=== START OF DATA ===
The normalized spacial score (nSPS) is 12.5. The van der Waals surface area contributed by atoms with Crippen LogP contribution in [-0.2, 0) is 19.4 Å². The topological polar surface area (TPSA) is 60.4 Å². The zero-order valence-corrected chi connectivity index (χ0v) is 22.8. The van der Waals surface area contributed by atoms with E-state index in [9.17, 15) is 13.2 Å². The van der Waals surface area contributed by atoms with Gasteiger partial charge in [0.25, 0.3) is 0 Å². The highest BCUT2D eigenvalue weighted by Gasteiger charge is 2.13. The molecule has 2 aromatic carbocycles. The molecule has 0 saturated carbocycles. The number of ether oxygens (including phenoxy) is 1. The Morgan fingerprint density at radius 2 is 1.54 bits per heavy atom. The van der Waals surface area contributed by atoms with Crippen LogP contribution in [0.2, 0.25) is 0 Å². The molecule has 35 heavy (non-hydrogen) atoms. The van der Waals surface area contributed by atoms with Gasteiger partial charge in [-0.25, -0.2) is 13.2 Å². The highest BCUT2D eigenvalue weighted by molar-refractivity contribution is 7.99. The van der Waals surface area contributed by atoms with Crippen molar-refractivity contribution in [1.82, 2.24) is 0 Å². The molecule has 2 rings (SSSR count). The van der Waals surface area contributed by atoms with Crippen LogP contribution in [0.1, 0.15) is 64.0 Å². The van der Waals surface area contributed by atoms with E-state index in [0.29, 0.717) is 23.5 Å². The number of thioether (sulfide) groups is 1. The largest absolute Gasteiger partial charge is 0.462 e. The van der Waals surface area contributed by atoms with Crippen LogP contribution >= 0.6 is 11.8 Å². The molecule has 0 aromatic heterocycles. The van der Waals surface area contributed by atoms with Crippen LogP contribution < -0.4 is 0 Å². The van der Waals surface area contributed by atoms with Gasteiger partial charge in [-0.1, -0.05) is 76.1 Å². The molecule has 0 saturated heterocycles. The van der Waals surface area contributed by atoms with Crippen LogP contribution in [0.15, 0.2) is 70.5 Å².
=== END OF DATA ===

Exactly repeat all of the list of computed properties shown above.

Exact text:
The normalized spacial score (nSPS) is 12.5. The van der Waals surface area contributed by atoms with Crippen LogP contribution in [-0.2, 0) is 19.4 Å². The topological polar surface area (TPSA) is 60.4 Å². The zero-order valence-corrected chi connectivity index (χ0v) is 22.8. The van der Waals surface area contributed by atoms with E-state index in [9.17, 15) is 13.2 Å². The van der Waals surface area contributed by atoms with Gasteiger partial charge in [0.25, 0.3) is 0 Å². The highest BCUT2D eigenvalue weighted by Gasteiger charge is 2.13. The molecule has 2 aromatic carbocycles. The molecule has 0 saturated carbocycles. The number of ether oxygens (including phenoxy) is 1. The Morgan fingerprint density at radius 2 is 1.54 bits per heavy atom. The van der Waals surface area contributed by atoms with Crippen LogP contribution in [0.2, 0.25) is 0 Å². The molecule has 35 heavy (non-hydrogen) atoms. The van der Waals surface area contributed by atoms with Gasteiger partial charge in [-0.25, -0.2) is 13.2 Å². The highest BCUT2D eigenvalue weighted by molar-refractivity contribution is 7.99. The van der Waals surface area contributed by atoms with Crippen molar-refractivity contribution in [1.82, 2.24) is 0 Å². The molecule has 2 rings (SSSR count). The van der Waals surface area contributed by atoms with Crippen LogP contribution in [0.1, 0.15) is 64.0 Å². The van der Waals surface area contributed by atoms with E-state index in [0.29, 0.717) is 23.5 Å². The number of thioether (sulfide) groups is 1. The largest absolute Gasteiger partial charge is 0.462 e. The van der Waals surface area contributed by atoms with Crippen LogP contribution >= 0.6 is 11.8 Å². The molecule has 0 aromatic heterocycles. The van der Waals surface area contributed by atoms with Crippen LogP contribution < -0.4 is 0 Å². The van der Waals surface area contributed by atoms with Gasteiger partial charge in [-0.1, -0.05) is 76.1 Å². The molecule has 0 saturated heterocycles. The van der Waals surface area contributed by atoms with Crippen LogP contribution in [0.15, 0.2) is 70.5 Å².